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Chairman's Perspective: The Gift of Identity

Peter Weidhorn, Chairman of the Union for Reform Judaism Board of Trustees
Ellen Marc/
Hallmarc
Photographers
This December, as our family gathers around the menorah to light the Chanukah lights, the loudest, most robust voices leading the songs will be coming from our family’s smallest members, Charlie, Marley, Max, and Hannah. Our grandchildren will also recount the story of the miracle of the oil, and, with pride, give us gifts they have made especially for us.

How times have changed. When our own children, Elyse and Ira, were young, our family Chanukah celebrations were little more than an opportunity to shower the children with gifts. Yes, we lit the menorah and ate potato pancakes, but our primary focus was on presents—making sure our son and daughter felt good about themselves amid December’s ever-present materialism.

Nowadays, as proud as I am of my grandchildren who take such joy in their Jewish knowledge, I’m even prouder of their parents, who are providing them with a rich, early immersion into Judaism through their congregations’ Early Childhood Education Centers.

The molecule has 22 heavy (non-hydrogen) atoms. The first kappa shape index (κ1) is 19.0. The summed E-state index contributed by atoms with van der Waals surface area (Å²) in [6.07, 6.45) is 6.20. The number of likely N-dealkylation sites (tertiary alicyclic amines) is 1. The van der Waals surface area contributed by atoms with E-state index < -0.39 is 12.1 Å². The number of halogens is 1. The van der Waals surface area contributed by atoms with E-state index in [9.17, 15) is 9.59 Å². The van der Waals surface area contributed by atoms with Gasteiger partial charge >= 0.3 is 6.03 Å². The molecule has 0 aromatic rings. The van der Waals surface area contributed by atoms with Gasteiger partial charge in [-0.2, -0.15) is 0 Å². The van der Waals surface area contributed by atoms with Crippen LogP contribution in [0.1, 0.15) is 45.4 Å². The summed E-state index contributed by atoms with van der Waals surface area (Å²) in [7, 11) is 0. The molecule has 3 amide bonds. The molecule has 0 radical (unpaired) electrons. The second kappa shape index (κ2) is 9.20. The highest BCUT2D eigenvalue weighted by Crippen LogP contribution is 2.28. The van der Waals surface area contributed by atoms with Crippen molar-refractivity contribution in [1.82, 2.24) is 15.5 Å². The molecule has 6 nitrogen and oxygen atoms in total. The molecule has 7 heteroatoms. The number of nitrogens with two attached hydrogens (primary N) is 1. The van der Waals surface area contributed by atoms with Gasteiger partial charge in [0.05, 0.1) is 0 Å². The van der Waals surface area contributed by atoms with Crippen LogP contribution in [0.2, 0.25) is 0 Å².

Many of our Reform congregations have benefited from Jewish early childhood education programs, which not only provide a foundation for building strong Jewish identity in children, they also yield a steady stream of new synagogue members, many of whom make longtime commitments. For instance, at Temple Beth Am in Pinecrest, Florida, which has long offered an early childhood program, 77% of the children continue their Jewish education through Confirmation. And last year during the High Holy Days, twelve lay leaders stood on the bimah of Temple Kol Ami Emanu-El in Plantation, Florida—all but one having participated as tots in their synagogue’s early childhood program

To further the growth of Jewish early childhood education, the URJ Press has just published The Tot Shabbat Handbook: A Practical Guide for Engaging Young Families in Congregational Life, which discusses Tot Shabbat guidelines and models, as well as research on how young children develop and learn.

We know from brain research that young children absorb information like sponges—and that’s just as true for Jewish touchstones. If you are a parent or grandparent of young children, I urge you this Chanukah to give your little loved ones the gift of an early start on the road to Jewish identity. It is one gift that will keep on giving.

May your Chanukah be bright and filled with love.

Peter Weidhorn, Chairman
Union for Reform Judaism Board of Trustees




 


Union for Reform Judaism.